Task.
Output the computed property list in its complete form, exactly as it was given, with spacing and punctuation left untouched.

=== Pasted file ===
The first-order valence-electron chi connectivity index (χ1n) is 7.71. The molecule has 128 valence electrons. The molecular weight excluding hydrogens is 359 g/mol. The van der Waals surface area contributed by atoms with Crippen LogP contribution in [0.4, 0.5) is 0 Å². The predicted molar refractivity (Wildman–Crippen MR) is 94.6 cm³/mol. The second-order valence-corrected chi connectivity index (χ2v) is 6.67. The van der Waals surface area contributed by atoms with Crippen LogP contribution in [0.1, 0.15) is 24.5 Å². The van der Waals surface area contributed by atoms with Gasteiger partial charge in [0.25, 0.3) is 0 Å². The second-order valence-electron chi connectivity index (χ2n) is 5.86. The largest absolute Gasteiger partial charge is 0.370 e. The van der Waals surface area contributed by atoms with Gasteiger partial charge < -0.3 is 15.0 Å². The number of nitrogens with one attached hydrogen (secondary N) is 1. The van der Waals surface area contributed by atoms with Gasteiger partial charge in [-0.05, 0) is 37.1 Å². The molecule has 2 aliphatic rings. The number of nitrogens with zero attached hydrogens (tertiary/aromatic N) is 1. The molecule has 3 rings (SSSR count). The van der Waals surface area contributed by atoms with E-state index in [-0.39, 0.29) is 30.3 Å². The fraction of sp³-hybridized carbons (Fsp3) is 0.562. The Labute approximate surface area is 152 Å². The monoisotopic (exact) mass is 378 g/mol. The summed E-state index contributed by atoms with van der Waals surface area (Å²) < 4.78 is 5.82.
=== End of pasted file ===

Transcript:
The first-order valence-electron chi connectivity index (χ1n) is 7.71. The molecule has 128 valence electrons. The molecular weight excluding hydrogens is 359 g/mol. The van der Waals surface area contributed by atoms with Crippen LogP contribution in [0.4, 0.5) is 0 Å². The predicted molar refractivity (Wildman–Crippen MR) is 94.6 cm³/mol. The second-order valence-corrected chi connectivity index (χ2v) is 6.67. The van der Waals surface area contributed by atoms with Crippen LogP contribution in [0.1, 0.15) is 24.5 Å². The van der Waals surface area contributed by atoms with Gasteiger partial charge in [0.25, 0.3) is 0 Å². The second-order valence-electron chi connectivity index (χ2n) is 5.86. The largest absolute Gasteiger partial charge is 0.370 e. The van der Waals surface area contributed by atoms with Gasteiger partial charge < -0.3 is 15.0 Å². The number of nitrogens with one attached hydrogen (secondary N) is 1. The van der Waals surface area contributed by atoms with Gasteiger partial charge in [-0.05, 0) is 37.1 Å². The molecule has 2 aliphatic rings. The number of nitrogens with zero attached hydrogens (tertiary/aromatic N) is 1. The molecule has 3 rings (SSSR count). The van der Waals surface area contributed by atoms with E-state index in [-0.39, 0.29) is 30.3 Å². The fraction of sp³-hybridized carbons (Fsp3) is 0.562. The Labute approximate surface area is 152 Å². The monoisotopic (exact) mass is 378 g/mol. The summed E-state index contributed by atoms with van der Waals surface area (Å²) < 4.78 is 5.82.